At a time when record fuel prices threaten to siphon money from school budgets, school bus manufacturer IC Corp. has partnered with the Enova Systems, a developer of electric, hybrid, and fuel-cell digital power management systems, to build what the companies are calling the nation’s first hybrid diesel-electric school bus.
A prototype of the hybrid vehicle is scheduled to be delivered to a school bus customer this spring, though IC executives have not disclosed the name of the client. Widespread production on the model is expected in 2008. That’s too late to help school systems weather the current high cost of fuel–but it could give schools leaders some hope for the future.
“Together, IC Corporation and Enova are delivering an integrated solution that allows the customer to attain an approximate 40 percent increase in fuel economy and also greatly reduce emissions,” said Mike Staran, Enova’s vice president of marketing.
The project reportedly is being evaluated at IC Corp.’s research and technology facility in Fort Wayne, Ind. The school bus features Enova’s post-transmission 80 kilowatt (kW) hybrid drive system. According to IC Corp., that system is based on a parallel architecture that allows it to use both diesel and electric power in a highly efficient manner. It recovers kinetic energy during braking, charging the batteries while the bus is slowing down. This provides additional power for acceleration, making the technology ideal for school buses because of their frequent starting and stopping, company officials say.
“There is a lot of regenerative braking done by the school bus, because of the frequent starts and stops the school bus makes when picking up and dropping off students,” said David Hillman, director of marketing for IC Corp. “That’s one of the fundamental reasons why a school bus is a natural for hybrid technology.”
Hillman said his organization, which only has one test unit currently in development for the school bus market, has been developing hybrid technologies in other areas, such as utility trucks, and he added that IC has “quite a bit” of experience in that area.
Hillman was short on further details, stating that a press release identifying the client and providing an update on the status of the project to date is forthcoming. But he said IC and Enova have determined that the hybrid will save up to 40 percent of the costs of diesel fuel over the 12-year life cycle of the bus.
“That’s a huge operational savings, especially as fuel gets over $3 a gallon,” Hillman said.
The tradeoff is that the current up-front cost is approximately two-and-a-half times that of the average $80,000 price tag on regular, full-size diesel school buses, coming in at $200,000 a piece. But Hillman said that price, once offered over to market forces, would not last.
“One thing almost all school districts have in common is that they have tight, fixed budgets, and the fact is, this technology is not free,” Hillman said. “It’s difficult to seed this kind of technology in the marketplace. But this seems to be an easy tradeoff–save on fuel money, and there are more dollars to spend on transportation infrastructure.”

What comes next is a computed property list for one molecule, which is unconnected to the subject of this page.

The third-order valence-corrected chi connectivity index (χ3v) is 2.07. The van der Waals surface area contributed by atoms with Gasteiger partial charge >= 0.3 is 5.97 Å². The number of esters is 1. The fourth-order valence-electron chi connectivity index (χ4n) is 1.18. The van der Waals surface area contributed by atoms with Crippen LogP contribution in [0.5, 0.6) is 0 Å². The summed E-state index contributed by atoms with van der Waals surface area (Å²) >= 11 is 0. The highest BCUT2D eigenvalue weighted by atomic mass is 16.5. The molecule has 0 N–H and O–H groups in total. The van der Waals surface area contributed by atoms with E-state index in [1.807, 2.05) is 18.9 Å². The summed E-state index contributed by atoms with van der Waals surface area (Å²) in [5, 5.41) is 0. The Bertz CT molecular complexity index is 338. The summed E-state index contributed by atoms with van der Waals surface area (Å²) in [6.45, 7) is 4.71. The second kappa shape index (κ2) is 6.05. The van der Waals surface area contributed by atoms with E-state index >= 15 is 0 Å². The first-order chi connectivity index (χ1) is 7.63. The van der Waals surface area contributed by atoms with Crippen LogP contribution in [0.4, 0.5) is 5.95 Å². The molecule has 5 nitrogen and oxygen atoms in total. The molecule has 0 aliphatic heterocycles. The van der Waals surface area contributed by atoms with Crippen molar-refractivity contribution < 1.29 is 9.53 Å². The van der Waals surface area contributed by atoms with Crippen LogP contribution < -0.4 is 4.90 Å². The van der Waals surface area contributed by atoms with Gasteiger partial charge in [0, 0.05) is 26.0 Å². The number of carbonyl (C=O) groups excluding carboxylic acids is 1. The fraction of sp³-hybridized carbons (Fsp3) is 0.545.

Hillman noted that market forces would bring the cost of the technology down as demand for it increased, and he said IC Corp. itself is reacting to market demand in developing the bus. He called for further government assistance to help promote the introduction and groundswell of interest in hybrid technology for school buses.
Hillman said legislation toward this end is pending in Congress this year, including one bill sponsored by Sen. Charles E. Schumer, D-N.Y., that proposes a $50,000 tax credit for every hybrid school bus being built.
“There are also consortia that are working to create demand by bringing more hybrid buses to schools,” he said.
One of these consortia is led by Advanced Energy, a North Carolina nonprofit organization that focuses on industrial process technologies, motors and drive testing, and applied building science. The organization is sponsoring a project that aims to commercialize the use of hybrid school buses by putting together a buyers’ consortium to fund the production of a hybrid-electric school bus pilot fleet.
“Hybrid electric buses ultimately can help the [United States] meet increasingly strict air emissions standards of the future, provide a healthier environment for our citizens, and reduce our dependency on foreign oil,” said Advanced Energy vice president John Morrison. “Adapting hybrid technology to school buses, however, requires market intervention, which is what this project aims to do.”
Buyers and sponsors who already have committed funding to the project include, among others, the North Carolina Department of Public Instruction, the state of New York, the Florida Department of Education, the New York Power Authority, and the New York State Energy Research and Development Authority.
Sharon Gladwell, a representative for Advanced Energy, said 78 percent of all miles driven by buses in the state of North Carolina are driven by school buses.
“That’s a lot of tailpipe emissions. We can reduce that,” Gladwell said. “This multi-state initiative is so imperative to reducing air pollution and saving fuel costs. [North Carolina school officials] have been telling parents to send their children to school with layers on in winter months, because they don’t have the money to turn the heat up on the bus.”
The hybrid program manager, Ewan Pritchard, said his organization has about 16 buses funded at this time. He said a request for proposals to build the bus fleet has been delayed owing to legal difficulties, but it is expected to be issued through the Florida Department of Education in the coming weeks.
Enova Systems Inc.
Sen. Charles Schumer, D-N.Y.
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